On June 18, 2016, the Petitioner filed the present motion to vacate sentence under 28 U.S.C. § 2255, arguing that his conviction under 18 U.S.C. § 924(c) is invalid under Johnson v. United States, 135 S.Ct. 2551 (2015). [CV Doc. 1]. Upon the request of the Government, this matter was stayed pending the Fourth Circuit’s decision in United States v. Ali, No. 15-4433, or United States v. Simms, No. 15-4640. The Fourth Circuit then ordered that Ali would be held in abeyance pending the Supreme Court’s decision in United States v. Davis, No. 18-431. On the Government’s request, this matter was in turn stayed pending Davis. [CV Doc. 5]. The Supreme Court decided Davis on June 24, 2019. The Government timely filed its response motion and moved to dismiss Petitioner’s § 2255 motion to vacate. [CV Doc. 7]. The Petitioner responded to the Government’s motion to dismiss. [Doc. 8].

         Having been fully briefed, this matter is ripe for disposition.

         II. STANDARD OF REVIEW

         Rule 4(b) of the Rules Governing Section 2255 Proceedings provides that courts are to promptly examine motions to vacate, along with “any attached exhibits and the record of prior proceedings” in order to determine whether the petitioner is entitled to any relief on the claims set forth therein. After examining the record in this matter, the Court finds that the motion to vacate can be resolved without an evidentiary hearing based on the record and governing case law. See Raines v. United States, 423 F.2d 526, 529 (4th Cir. 1970).

         III. DISCUSSION

         In Johnson, the Supreme Court struck down the Armed Career Criminal Act’s (ACCA) residual clause, 18 U.S.C. § 924(e)(2)(B)(ii), as unconstitutionally vague and held that enhancing a sentence under the ACCA’s residual clause violates due process. Johnson, 135 S.Ct. at 2563. The ACCA residual clause defined a “violent felony” to include any crime punishable by a term of imprisonment exceeding one year that “otherwise involves conduct that presents a serious potential risk of physical injury to another.” 18 U.S.C. § 924(e)(2)(B). Accordingly, under Johnson, a defendant who was sentenced to a statutory mandatory minimum term of imprisonment based on a prior conviction that satisfies only the residual clause of the “violent felony” definition is entitled to relief from his sentence. The Supreme Court has held that Johnson applies retroactively to claims asserted on collateral review. Welch v. United States, 136 S.Ct. 1257, 1265 (2016).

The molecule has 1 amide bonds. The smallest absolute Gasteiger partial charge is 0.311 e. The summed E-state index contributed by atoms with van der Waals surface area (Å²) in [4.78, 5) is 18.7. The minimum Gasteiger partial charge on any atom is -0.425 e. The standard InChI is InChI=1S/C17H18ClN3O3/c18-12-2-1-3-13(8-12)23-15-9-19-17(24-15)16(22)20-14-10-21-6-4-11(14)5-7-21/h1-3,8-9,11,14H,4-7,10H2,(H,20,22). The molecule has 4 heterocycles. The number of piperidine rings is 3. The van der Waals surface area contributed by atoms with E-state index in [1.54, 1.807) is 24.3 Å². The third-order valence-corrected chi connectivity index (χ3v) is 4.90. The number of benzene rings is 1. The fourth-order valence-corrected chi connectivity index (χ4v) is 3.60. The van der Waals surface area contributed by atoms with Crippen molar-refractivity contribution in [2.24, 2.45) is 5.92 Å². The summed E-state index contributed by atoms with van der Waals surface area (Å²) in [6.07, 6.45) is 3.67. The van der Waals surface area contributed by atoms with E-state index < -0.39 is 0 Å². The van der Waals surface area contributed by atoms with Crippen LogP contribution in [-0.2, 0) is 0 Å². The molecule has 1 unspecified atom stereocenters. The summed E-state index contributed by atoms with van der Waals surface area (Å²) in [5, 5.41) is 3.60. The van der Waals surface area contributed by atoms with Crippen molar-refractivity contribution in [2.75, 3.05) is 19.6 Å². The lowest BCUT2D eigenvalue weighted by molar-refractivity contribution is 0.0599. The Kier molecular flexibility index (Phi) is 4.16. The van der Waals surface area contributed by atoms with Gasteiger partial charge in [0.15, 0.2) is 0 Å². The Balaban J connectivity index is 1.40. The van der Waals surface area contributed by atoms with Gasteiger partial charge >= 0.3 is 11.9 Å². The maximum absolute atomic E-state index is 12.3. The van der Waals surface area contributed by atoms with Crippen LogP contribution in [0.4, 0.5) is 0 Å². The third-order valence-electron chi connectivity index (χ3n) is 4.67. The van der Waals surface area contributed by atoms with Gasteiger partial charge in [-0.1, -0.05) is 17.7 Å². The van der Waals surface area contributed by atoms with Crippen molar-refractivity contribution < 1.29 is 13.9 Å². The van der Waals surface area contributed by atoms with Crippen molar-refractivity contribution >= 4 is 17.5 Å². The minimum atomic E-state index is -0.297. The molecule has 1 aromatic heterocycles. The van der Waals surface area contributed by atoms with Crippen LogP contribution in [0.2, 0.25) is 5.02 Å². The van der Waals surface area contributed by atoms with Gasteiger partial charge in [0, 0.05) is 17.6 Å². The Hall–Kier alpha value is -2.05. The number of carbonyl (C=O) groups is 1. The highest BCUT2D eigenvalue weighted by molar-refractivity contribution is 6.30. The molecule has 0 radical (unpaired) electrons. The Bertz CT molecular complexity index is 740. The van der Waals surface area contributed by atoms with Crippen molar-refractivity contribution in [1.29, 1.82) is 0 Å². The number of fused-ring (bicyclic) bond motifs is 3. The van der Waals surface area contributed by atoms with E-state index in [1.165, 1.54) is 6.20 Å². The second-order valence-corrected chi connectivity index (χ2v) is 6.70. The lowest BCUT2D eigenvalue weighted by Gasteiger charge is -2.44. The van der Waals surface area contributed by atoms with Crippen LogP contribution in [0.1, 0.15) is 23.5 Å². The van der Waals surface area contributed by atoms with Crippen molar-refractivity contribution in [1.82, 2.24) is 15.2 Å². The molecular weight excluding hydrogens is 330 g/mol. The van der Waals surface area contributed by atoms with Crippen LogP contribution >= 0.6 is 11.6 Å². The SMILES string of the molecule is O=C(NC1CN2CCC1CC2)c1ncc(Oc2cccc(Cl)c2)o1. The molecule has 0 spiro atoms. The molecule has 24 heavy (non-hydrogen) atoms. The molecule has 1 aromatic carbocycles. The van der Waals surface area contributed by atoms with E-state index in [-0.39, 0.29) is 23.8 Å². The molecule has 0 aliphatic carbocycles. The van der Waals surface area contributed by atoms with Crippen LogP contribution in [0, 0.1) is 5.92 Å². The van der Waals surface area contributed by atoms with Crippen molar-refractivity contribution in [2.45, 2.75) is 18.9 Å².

Here, in his Section 2255 Motion to Vacate, the Petitioner argues his § 924(c) conviction is invalid under Johnson. [Doc. 1 at 1]. Section 924(c) criminalizes the use of a firearm in furtherance of a “crime of violence.” Under § 924(c), a crime is one of violence if it either “has an element the use, attempted use, or threatened use of physical force against the person or property of another, ” (the “force clause”) or “by its nature involves a substantial risk that physical force against the person or ...